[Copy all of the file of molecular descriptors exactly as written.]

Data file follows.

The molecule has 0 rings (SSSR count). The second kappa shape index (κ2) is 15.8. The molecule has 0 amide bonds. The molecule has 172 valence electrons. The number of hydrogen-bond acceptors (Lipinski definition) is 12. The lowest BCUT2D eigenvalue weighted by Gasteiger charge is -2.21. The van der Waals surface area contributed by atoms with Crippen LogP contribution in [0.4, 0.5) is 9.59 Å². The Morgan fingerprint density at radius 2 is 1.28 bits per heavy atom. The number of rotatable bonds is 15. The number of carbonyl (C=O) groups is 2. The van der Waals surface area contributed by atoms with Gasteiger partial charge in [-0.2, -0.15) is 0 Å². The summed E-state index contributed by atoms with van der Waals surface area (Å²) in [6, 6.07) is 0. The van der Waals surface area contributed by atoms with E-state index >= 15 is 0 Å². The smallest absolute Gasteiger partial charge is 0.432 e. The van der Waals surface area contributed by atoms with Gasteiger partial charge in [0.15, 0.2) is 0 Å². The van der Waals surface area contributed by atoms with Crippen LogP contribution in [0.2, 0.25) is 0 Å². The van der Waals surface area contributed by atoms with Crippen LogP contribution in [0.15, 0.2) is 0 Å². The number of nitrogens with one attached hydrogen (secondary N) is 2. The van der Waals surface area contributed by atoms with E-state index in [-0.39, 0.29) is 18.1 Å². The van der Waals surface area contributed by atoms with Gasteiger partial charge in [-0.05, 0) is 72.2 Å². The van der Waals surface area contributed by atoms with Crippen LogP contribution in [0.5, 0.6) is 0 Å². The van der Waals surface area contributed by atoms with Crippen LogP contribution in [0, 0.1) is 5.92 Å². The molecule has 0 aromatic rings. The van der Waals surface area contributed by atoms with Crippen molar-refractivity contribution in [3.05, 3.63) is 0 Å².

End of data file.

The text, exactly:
The molecule has 0 rings (SSSR count). The second kappa shape index (κ2) is 15.8. The molecule has 0 amide bonds. The molecule has 172 valence electrons. The number of hydrogen-bond acceptors (Lipinski definition) is 12. The lowest BCUT2D eigenvalue weighted by Gasteiger charge is -2.21. The van der Waals surface area contributed by atoms with Crippen LogP contribution in [0.4, 0.5) is 9.59 Å². The Morgan fingerprint density at radius 2 is 1.28 bits per heavy atom. The number of rotatable bonds is 15. The number of carbonyl (C=O) groups is 2. The van der Waals surface area contributed by atoms with Gasteiger partial charge in [-0.2, -0.15) is 0 Å². The summed E-state index contributed by atoms with van der Waals surface area (Å²) in [6, 6.07) is 0. The van der Waals surface area contributed by atoms with E-state index >= 15 is 0 Å². The smallest absolute Gasteiger partial charge is 0.432 e. The van der Waals surface area contributed by atoms with Gasteiger partial charge in [0.15, 0.2) is 0 Å². The van der Waals surface area contributed by atoms with Crippen LogP contribution in [0.2, 0.25) is 0 Å². The van der Waals surface area contributed by atoms with Crippen LogP contribution in [0.15, 0.2) is 0 Å². The number of nitrogens with one attached hydrogen (secondary N) is 2. The van der Waals surface area contributed by atoms with E-state index in [-0.39, 0.29) is 18.1 Å². The van der Waals surface area contributed by atoms with Gasteiger partial charge in [-0.05, 0) is 72.2 Å². The van der Waals surface area contributed by atoms with Crippen LogP contribution in [0.5, 0.6) is 0 Å². The van der Waals surface area contributed by atoms with Crippen LogP contribution in [0, 0.1) is 5.92 Å². The molecule has 0 aromatic rings. The van der Waals surface area contributed by atoms with Crippen molar-refractivity contribution in [3.05, 3.63) is 0 Å².